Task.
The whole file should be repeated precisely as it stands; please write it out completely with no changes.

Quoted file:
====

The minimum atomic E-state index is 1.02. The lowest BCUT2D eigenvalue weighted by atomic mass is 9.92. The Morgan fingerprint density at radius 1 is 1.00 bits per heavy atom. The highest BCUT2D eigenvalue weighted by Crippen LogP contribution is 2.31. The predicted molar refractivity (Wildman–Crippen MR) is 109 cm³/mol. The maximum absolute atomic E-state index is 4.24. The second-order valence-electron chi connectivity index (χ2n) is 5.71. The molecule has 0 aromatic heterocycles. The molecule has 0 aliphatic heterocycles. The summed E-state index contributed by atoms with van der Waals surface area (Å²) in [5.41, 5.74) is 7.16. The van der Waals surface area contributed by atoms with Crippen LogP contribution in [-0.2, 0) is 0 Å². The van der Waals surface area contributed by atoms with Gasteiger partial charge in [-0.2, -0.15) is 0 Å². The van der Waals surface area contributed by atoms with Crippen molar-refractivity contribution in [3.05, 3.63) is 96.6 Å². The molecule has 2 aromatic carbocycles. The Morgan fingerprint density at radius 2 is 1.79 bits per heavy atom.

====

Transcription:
The minimum atomic E-state index is 1.02. The lowest BCUT2D eigenvalue weighted by atomic mass is 9.92. The Morgan fingerprint density at radius 1 is 1.00 bits per heavy atom. The highest BCUT2D eigenvalue weighted by Crippen LogP contribution is 2.31. The predicted molar refractivity (Wildman–Crippen MR) is 109 cm³/mol. The maximum absolute atomic E-state index is 4.24. The second-order valence-electron chi connectivity index (χ2n) is 5.71. The molecule has 0 aromatic heterocycles. The molecule has 0 aliphatic heterocycles. The summed E-state index contributed by atoms with van der Waals surface area (Å²) in [5.41, 5.74) is 7.16. The van der Waals surface area contributed by atoms with Crippen LogP contribution in [-0.2, 0) is 0 Å². The van der Waals surface area contributed by atoms with Gasteiger partial charge in [-0.2, -0.15) is 0 Å². The van der Waals surface area contributed by atoms with Crippen molar-refractivity contribution in [3.05, 3.63) is 96.6 Å². The molecule has 2 aromatic carbocycles. The Morgan fingerprint density at radius 2 is 1.79 bits per heavy atom.